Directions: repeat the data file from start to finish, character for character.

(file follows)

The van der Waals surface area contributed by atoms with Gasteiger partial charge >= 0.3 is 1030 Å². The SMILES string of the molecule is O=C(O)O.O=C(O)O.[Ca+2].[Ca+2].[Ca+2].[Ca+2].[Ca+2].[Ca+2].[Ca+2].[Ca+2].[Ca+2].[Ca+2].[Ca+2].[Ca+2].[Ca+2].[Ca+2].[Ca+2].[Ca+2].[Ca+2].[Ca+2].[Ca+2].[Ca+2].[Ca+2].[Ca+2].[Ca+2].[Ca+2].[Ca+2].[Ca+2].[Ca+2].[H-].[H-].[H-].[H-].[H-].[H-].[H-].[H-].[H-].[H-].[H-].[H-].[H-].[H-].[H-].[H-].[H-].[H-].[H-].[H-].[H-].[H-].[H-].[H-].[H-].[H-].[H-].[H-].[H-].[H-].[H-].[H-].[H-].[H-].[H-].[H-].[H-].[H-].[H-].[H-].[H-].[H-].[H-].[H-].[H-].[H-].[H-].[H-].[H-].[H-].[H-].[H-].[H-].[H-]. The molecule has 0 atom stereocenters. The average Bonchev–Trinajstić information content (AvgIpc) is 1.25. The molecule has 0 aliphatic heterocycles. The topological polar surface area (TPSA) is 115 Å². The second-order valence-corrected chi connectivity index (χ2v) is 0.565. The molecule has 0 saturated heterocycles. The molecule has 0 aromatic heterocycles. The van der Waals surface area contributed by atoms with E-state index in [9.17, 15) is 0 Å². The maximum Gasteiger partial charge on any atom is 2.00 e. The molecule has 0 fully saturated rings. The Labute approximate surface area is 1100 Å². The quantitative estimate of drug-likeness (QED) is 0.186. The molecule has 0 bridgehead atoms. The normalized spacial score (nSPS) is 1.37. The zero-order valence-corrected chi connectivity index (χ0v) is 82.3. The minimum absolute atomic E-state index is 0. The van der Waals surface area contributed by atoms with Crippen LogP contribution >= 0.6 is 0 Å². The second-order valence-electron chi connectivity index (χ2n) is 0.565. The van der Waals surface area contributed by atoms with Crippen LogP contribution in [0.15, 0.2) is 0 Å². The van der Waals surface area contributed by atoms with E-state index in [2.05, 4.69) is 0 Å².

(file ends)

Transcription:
The van der Waals surface area contributed by atoms with Gasteiger partial charge >= 0.3 is 1030 Å². The SMILES string of the molecule is O=C(O)O.O=C(O)O.[Ca+2].[Ca+2].[Ca+2].[Ca+2].[Ca+2].[Ca+2].[Ca+2].[Ca+2].[Ca+2].[Ca+2].[Ca+2].[Ca+2].[Ca+2].[Ca+2].[Ca+2].[Ca+2].[Ca+2].[Ca+2].[Ca+2].[Ca+2].[Ca+2].[Ca+2].[Ca+2].[Ca+2].[Ca+2].[Ca+2].[Ca+2].[H-].[H-].[H-].[H-].[H-].[H-].[H-].[H-].[H-].[H-].[H-].[H-].[H-].[H-].[H-].[H-].[H-].[H-].[H-].[H-].[H-].[H-].[H-].[H-].[H-].[H-].[H-].[H-].[H-].[H-].[H-].[H-].[H-].[H-].[H-].[H-].[H-].[H-].[H-].[H-].[H-].[H-].[H-].[H-].[H-].[H-].[H-].[H-].[H-].[H-].[H-].[H-].[H-].[H-]. The molecule has 0 atom stereocenters. The average Bonchev–Trinajstić information content (AvgIpc) is 1.25. The molecule has 0 aliphatic heterocycles. The topological polar surface area (TPSA) is 115 Å². The second-order valence-corrected chi connectivity index (χ2v) is 0.565. The molecule has 0 saturated heterocycles. The molecule has 0 aromatic heterocycles. The van der Waals surface area contributed by atoms with E-state index in [9.17, 15) is 0 Å². The maximum Gasteiger partial charge on any atom is 2.00 e. The molecule has 0 fully saturated rings. The Labute approximate surface area is 1100 Å². The quantitative estimate of drug-likeness (QED) is 0.186. The molecule has 0 bridgehead atoms. The normalized spacial score (nSPS) is 1.37. The zero-order valence-corrected chi connectivity index (χ0v) is 82.3. The minimum absolute atomic E-state index is 0. The van der Waals surface area contributed by atoms with Crippen LogP contribution >= 0.6 is 0 Å². The second-order valence-electron chi connectivity index (χ2n) is 0.565. The van der Waals surface area contributed by atoms with Crippen LogP contribution in [0.15, 0.2) is 0 Å². The van der Waals surface area contributed by atoms with E-state index in [2.05, 4.69) is 0 Å².